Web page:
Zihan Guo:

I agree that translating xiāngqīn 相親 as "blind date" can be misleading, precisely because a date (whether blind or not) does not necessarily entail marriage. Xiāngqīn 相親 feels more like a "marriage interview."

I have always wondered what xiāngqīn 相親 means exactly when used to denote such matchmaking activities. Apparently it has some roots in traditional arranged marriage. The encyclopedic Southern Song (1127–1279) bǐjì ("notebook"] Mèngliáng lù 夢梁錄 (Record of Dreams of Glory) has one section on jiàqǔ 嫁娶 ("marriage"), juan ("scroll / fascicle") 20. It describes in detail the meticulous rituals involved in matchmaking and marriage. They find a matchmaker, exchange cǎo tiězi 草帖子 ([horoscope card of the bride and groom] with information on birth date, family history, properties owned, etc.), divine to see if they are an auspicious match, and eventually they arrange for a time and place to meet: 「Liǎng qīn xiāng jiàn, wèi zhī xiāngqīn 兩親相見,謂之相親」("When the two [potential] relatives meet each other, it is called 'xiāngqīn 相親'".)  No one invests in such formalities anymore, but the idea that xiāngqīn 相親 aims at marriage is maintained.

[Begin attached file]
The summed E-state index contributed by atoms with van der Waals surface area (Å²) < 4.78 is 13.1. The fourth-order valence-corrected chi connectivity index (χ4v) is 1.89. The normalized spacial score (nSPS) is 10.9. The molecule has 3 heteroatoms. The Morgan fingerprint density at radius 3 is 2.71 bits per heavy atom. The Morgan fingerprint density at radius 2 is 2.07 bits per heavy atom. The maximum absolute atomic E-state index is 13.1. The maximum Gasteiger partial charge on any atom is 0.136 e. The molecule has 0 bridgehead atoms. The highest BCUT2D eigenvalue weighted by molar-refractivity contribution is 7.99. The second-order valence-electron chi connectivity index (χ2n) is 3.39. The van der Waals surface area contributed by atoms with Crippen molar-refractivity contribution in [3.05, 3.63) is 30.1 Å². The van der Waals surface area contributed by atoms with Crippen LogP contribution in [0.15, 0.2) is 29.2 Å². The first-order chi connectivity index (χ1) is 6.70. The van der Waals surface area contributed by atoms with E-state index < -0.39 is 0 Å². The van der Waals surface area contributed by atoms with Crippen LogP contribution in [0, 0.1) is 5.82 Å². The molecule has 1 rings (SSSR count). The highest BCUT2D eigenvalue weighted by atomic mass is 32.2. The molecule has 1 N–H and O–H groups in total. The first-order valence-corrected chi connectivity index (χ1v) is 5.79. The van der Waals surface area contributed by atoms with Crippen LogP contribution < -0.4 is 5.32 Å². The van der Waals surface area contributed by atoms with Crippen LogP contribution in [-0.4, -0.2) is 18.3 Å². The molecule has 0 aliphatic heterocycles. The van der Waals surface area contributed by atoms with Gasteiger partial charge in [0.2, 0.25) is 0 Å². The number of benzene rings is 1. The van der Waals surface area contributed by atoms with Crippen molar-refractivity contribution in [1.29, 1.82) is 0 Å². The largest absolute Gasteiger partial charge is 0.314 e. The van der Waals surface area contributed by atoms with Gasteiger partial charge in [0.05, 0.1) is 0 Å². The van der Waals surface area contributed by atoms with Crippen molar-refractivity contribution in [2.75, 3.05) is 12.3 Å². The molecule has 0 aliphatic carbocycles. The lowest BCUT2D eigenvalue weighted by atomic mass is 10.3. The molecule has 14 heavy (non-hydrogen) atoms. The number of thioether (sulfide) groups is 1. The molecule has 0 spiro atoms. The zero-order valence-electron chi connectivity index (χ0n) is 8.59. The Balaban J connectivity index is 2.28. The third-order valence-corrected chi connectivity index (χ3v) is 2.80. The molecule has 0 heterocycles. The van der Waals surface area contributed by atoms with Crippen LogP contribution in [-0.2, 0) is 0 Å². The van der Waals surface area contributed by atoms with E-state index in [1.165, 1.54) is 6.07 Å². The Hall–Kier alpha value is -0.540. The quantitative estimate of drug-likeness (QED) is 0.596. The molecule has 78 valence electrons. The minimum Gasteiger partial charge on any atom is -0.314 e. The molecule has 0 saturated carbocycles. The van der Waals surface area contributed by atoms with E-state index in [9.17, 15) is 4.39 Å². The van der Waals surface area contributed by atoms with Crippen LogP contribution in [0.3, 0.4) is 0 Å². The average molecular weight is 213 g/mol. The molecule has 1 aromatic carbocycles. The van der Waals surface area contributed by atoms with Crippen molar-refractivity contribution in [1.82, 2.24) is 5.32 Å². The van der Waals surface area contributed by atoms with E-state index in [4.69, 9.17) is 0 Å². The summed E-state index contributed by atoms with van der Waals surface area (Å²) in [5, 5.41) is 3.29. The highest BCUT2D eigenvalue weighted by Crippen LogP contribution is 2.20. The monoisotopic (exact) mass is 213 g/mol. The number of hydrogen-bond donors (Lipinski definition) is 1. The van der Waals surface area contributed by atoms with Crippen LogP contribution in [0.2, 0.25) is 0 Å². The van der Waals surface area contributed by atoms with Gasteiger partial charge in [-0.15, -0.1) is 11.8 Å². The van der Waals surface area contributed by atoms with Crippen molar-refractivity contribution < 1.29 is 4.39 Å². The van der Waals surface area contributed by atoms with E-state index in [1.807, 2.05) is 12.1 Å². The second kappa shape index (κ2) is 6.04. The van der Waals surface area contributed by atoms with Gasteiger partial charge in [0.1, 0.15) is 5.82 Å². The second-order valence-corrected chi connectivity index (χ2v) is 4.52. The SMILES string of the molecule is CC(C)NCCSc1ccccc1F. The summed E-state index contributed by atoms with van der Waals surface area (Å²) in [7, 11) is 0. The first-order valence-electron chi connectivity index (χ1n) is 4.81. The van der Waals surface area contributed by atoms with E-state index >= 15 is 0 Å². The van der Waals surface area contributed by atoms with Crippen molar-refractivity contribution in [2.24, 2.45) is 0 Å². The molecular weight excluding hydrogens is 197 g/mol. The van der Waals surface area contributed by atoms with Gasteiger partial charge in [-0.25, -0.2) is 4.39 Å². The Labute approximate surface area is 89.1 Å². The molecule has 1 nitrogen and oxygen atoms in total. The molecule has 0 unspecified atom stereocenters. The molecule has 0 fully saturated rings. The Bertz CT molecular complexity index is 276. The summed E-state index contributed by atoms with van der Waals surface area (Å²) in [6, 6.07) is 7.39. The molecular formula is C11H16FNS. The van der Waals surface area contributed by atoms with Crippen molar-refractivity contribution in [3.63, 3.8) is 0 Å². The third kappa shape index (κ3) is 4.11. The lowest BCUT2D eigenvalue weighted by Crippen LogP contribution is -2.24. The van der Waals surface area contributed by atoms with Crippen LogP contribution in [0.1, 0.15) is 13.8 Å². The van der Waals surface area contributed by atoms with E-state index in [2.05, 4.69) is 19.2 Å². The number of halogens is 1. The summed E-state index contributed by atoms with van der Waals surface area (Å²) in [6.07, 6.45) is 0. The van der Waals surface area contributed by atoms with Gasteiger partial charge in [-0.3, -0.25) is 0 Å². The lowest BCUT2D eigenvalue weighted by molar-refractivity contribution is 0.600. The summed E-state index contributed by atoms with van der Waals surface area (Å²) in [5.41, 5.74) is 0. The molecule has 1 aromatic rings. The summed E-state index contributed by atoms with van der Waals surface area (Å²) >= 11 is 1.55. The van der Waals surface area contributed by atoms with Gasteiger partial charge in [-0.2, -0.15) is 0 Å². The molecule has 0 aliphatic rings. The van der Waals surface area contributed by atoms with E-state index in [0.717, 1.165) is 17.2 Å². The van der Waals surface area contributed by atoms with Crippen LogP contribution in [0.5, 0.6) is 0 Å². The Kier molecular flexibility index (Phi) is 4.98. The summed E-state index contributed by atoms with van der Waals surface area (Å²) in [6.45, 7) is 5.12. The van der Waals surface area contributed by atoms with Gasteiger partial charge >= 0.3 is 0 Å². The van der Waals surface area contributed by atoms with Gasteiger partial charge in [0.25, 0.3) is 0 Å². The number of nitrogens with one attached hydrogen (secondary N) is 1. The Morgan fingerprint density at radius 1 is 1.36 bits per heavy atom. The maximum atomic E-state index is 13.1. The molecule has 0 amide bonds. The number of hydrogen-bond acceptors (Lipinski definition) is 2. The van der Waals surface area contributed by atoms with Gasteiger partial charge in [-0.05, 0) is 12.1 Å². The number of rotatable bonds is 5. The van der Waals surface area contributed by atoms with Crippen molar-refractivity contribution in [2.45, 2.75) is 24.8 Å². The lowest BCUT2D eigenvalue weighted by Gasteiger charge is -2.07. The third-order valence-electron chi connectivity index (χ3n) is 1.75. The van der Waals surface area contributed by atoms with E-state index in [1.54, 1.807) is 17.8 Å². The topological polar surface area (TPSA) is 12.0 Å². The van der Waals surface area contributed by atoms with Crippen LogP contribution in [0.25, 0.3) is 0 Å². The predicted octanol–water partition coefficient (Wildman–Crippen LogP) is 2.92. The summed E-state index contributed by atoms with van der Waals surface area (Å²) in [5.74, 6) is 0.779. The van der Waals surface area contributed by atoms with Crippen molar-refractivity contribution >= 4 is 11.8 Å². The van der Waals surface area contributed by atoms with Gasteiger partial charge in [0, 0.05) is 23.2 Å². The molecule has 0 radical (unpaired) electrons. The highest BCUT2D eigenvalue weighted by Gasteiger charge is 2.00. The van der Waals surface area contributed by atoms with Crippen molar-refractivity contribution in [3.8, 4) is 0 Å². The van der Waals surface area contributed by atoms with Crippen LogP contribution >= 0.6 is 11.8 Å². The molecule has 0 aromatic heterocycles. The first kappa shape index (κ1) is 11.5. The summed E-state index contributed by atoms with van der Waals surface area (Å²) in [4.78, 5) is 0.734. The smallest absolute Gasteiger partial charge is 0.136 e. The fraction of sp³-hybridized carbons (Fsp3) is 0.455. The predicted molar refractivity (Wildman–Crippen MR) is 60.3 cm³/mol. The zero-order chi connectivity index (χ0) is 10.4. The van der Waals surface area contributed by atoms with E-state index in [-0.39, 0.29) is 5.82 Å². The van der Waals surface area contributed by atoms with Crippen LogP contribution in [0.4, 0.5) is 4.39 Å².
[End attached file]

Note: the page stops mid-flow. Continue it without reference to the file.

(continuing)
Also, it remains suspicious that one would xiāngqīn 相親 with a stranger in their apartment / house: "At the time, Wang was in the city in the middle of a blind date in the apartment of a man she had just met…"

I am not interested in peeking into people's private lives, but if you are and have time, you might want to see how this news was reported and received in China. It suggests that this woman might have been exploiting the convention of xiāngqīn 相親 to let her xiāngqīn duìxiàng 相親對象 ("prospective mate") pay for her food, entertainment, etc.

Yet, I think your reasoning is also right, given the idea of miànxiàng 面相 (precisely physiognomy – not just physical appearance but with an implication that one's character and fortune can be assumed from it). In your case, xiàng 相 would be a verb, xiàng (to prognosticate / examine), whereas in mine, an adverb, xiāng (mutually). I am sure there are other mentionings of xiāngqīn 相親 in premodern sources that might differ from the one in Mèngliáng lù 夢梁錄 [Record of Dreams of Glory].

Diana Shuheng Zhang: